President Obama, fresh off a three-day weekend of golf and “climate change” scare-mongering in California, has once again turned his attention to the issue Americans care most about: Raising the minimum wage to $10.10.
Just kidding. Actually, Gallup did a poll just last week on what Americans feel is the country’s biggest problem. The Top 10 list went like this:
• Unemployment and jobs
• The economy
• Dissatisfaction with government
• High cost of health care
• Federal debt
• Illegal aliens
• Family decline
• Poor education
• Lack of money
Shockingly, raising the minimum wage for the lowest-level jobs didn’t make the Top 10. One reason, perhaps: You have to have a job before you start worrying about what you’re getting paid.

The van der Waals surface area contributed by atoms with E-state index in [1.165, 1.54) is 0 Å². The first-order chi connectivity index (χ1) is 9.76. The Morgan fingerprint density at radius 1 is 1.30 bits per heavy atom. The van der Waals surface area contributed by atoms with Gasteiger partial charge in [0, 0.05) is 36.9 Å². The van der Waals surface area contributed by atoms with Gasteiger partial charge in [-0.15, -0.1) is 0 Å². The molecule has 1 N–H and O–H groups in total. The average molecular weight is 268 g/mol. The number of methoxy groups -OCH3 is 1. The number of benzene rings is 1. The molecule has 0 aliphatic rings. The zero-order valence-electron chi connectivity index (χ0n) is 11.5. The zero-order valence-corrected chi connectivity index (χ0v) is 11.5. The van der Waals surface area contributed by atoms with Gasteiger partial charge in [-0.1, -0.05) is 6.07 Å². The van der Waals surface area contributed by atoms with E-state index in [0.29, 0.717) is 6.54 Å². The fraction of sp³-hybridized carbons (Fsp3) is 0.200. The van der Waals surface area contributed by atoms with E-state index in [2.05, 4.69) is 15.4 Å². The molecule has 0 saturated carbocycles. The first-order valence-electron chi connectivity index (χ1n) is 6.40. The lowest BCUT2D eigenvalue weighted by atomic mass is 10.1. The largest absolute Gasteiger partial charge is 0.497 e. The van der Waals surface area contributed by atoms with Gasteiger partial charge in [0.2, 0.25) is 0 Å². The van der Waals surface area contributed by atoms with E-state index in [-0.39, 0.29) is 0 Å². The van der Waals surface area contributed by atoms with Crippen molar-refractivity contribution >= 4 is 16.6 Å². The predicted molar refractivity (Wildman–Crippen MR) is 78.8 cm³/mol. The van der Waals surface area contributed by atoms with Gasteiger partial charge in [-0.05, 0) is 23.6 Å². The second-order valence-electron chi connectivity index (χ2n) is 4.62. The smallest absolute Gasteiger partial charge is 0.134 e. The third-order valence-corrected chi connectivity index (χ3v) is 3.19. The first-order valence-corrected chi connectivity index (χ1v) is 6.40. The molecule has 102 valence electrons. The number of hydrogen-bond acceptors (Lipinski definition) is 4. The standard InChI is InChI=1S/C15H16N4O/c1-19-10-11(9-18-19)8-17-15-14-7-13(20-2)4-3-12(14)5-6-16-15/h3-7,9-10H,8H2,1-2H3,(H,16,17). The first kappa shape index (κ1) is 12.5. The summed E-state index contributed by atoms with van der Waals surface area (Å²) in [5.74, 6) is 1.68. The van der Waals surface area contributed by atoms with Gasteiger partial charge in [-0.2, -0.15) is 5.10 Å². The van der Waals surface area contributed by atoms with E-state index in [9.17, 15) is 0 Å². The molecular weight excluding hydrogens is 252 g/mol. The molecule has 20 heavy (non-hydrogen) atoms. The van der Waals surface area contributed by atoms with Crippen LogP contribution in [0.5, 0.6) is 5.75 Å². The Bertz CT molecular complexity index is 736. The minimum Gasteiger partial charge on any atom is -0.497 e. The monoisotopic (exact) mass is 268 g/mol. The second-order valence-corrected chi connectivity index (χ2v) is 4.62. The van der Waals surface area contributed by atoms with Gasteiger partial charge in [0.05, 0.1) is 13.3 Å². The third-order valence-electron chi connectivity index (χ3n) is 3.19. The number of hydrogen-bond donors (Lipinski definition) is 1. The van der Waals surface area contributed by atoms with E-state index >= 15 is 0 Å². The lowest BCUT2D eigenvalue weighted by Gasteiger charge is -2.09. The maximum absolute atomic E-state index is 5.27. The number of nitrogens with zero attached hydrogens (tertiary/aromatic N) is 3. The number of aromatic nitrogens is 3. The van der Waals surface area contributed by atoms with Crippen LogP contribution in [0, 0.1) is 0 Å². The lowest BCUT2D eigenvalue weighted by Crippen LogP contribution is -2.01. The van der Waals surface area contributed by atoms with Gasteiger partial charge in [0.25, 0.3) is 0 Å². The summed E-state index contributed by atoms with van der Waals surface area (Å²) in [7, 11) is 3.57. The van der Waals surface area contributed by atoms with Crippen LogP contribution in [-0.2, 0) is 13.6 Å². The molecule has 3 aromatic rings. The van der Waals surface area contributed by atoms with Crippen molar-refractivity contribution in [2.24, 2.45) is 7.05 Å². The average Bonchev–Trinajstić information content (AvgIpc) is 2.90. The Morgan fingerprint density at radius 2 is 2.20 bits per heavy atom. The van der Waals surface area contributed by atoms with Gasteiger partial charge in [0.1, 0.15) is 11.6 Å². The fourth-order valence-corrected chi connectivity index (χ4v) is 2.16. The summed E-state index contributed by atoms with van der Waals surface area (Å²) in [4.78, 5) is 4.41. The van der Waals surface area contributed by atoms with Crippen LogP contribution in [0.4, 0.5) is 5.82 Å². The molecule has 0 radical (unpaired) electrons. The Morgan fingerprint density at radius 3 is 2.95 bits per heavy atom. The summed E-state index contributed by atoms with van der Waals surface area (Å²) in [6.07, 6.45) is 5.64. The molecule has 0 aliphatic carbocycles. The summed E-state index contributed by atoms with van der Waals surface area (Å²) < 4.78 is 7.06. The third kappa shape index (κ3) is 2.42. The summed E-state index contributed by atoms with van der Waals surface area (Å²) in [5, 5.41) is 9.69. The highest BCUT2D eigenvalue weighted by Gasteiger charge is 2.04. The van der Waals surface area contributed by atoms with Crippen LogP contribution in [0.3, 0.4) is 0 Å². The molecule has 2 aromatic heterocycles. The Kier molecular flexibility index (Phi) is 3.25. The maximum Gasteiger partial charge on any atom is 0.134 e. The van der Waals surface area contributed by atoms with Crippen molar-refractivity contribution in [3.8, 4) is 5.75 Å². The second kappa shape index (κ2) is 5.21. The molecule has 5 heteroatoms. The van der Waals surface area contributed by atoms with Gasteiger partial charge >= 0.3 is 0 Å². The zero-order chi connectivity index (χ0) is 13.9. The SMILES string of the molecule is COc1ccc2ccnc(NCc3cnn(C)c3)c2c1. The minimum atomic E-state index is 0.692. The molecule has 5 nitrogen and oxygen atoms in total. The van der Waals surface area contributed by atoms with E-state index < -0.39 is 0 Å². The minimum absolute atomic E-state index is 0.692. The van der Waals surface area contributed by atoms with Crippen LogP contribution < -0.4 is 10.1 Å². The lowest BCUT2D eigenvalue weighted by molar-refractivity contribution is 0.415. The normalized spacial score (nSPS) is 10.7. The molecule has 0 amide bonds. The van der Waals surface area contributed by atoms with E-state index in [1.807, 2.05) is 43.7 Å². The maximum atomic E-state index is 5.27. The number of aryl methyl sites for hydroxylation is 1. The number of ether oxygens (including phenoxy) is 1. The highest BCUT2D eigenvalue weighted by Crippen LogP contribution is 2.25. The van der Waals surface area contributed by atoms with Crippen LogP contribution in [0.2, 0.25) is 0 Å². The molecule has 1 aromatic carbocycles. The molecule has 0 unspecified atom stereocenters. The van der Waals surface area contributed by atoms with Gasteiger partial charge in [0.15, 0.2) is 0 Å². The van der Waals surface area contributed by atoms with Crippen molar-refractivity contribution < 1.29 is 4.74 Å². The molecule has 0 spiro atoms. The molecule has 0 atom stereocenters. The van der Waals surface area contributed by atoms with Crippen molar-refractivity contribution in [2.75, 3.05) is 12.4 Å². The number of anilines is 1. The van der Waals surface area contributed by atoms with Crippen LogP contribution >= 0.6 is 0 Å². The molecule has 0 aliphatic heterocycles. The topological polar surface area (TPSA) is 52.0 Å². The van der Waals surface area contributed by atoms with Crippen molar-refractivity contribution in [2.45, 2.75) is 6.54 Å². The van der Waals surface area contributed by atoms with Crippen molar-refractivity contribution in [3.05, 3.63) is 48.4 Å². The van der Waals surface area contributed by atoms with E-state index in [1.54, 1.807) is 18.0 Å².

Congress created the minimum wage in 1938 during FDR’s “New Deal.” The rate started at 25 cents (that equals $4.13 in 2014 dollars). Over the last 76 years, the rate has averaged about $6.75 an hour. It hit a high of $9.37 in today’s dollars during LBJ’s “Great Society” and a low in the post-World War II boom of 1948 ($3.87 today). Then again, the unemployment rate that year was half what it is today, 3.4 percent.